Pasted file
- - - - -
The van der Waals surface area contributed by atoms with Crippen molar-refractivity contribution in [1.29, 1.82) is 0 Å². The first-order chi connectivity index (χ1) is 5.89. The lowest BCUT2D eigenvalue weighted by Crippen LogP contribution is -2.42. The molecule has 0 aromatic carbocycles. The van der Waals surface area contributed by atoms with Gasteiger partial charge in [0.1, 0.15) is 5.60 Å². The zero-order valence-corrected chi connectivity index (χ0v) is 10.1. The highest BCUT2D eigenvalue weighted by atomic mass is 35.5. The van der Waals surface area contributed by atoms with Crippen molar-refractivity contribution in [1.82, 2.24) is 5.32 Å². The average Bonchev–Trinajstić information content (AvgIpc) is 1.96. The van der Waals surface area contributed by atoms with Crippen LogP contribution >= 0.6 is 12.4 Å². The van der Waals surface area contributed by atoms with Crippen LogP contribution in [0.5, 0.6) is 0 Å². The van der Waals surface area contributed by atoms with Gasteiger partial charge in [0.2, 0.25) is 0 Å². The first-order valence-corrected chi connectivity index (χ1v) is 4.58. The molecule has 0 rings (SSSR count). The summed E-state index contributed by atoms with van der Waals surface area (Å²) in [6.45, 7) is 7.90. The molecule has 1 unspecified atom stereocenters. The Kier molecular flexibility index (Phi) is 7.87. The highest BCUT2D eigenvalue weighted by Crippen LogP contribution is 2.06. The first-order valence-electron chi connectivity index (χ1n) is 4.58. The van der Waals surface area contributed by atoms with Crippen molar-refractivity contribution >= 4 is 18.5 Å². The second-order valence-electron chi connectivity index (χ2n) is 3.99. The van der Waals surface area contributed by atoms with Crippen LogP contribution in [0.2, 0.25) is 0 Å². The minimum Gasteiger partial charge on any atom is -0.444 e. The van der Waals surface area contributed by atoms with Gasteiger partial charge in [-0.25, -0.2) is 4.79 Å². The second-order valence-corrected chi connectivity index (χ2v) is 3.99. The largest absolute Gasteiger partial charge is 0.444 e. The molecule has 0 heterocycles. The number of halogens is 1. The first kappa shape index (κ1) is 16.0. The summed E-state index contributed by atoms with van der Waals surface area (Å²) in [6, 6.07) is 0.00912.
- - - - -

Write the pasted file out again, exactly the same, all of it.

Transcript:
The van der Waals surface area contributed by atoms with Crippen molar-refractivity contribution in [1.29, 1.82) is 0 Å². The first-order chi connectivity index (χ1) is 5.89. The lowest BCUT2D eigenvalue weighted by Crippen LogP contribution is -2.42. The molecule has 0 aromatic carbocycles. The van der Waals surface area contributed by atoms with Gasteiger partial charge in [0.1, 0.15) is 5.60 Å². The zero-order valence-corrected chi connectivity index (χ0v) is 10.1. The highest BCUT2D eigenvalue weighted by atomic mass is 35.5. The van der Waals surface area contributed by atoms with Crippen molar-refractivity contribution in [1.82, 2.24) is 5.32 Å². The average Bonchev–Trinajstić information content (AvgIpc) is 1.96. The van der Waals surface area contributed by atoms with Crippen LogP contribution >= 0.6 is 12.4 Å². The van der Waals surface area contributed by atoms with Crippen LogP contribution in [0.5, 0.6) is 0 Å². The van der Waals surface area contributed by atoms with Gasteiger partial charge in [0.2, 0.25) is 0 Å². The first-order valence-corrected chi connectivity index (χ1v) is 4.58. The molecule has 0 rings (SSSR count). The summed E-state index contributed by atoms with van der Waals surface area (Å²) in [6.45, 7) is 7.90. The molecule has 1 unspecified atom stereocenters. The Kier molecular flexibility index (Phi) is 7.87. The highest BCUT2D eigenvalue weighted by Crippen LogP contribution is 2.06. The first-order valence-electron chi connectivity index (χ1n) is 4.58. The van der Waals surface area contributed by atoms with Crippen molar-refractivity contribution >= 4 is 18.5 Å². The second-order valence-electron chi connectivity index (χ2n) is 3.99. The van der Waals surface area contributed by atoms with Crippen LogP contribution in [0.2, 0.25) is 0 Å². The minimum Gasteiger partial charge on any atom is -0.444 e. The van der Waals surface area contributed by atoms with Gasteiger partial charge in [-0.25, -0.2) is 4.79 Å². The second-order valence-corrected chi connectivity index (χ2v) is 3.99. The largest absolute Gasteiger partial charge is 0.444 e. The molecule has 0 heterocycles. The number of halogens is 1. The first kappa shape index (κ1) is 16.0. The summed E-state index contributed by atoms with van der Waals surface area (Å²) in [6, 6.07) is 0.00912.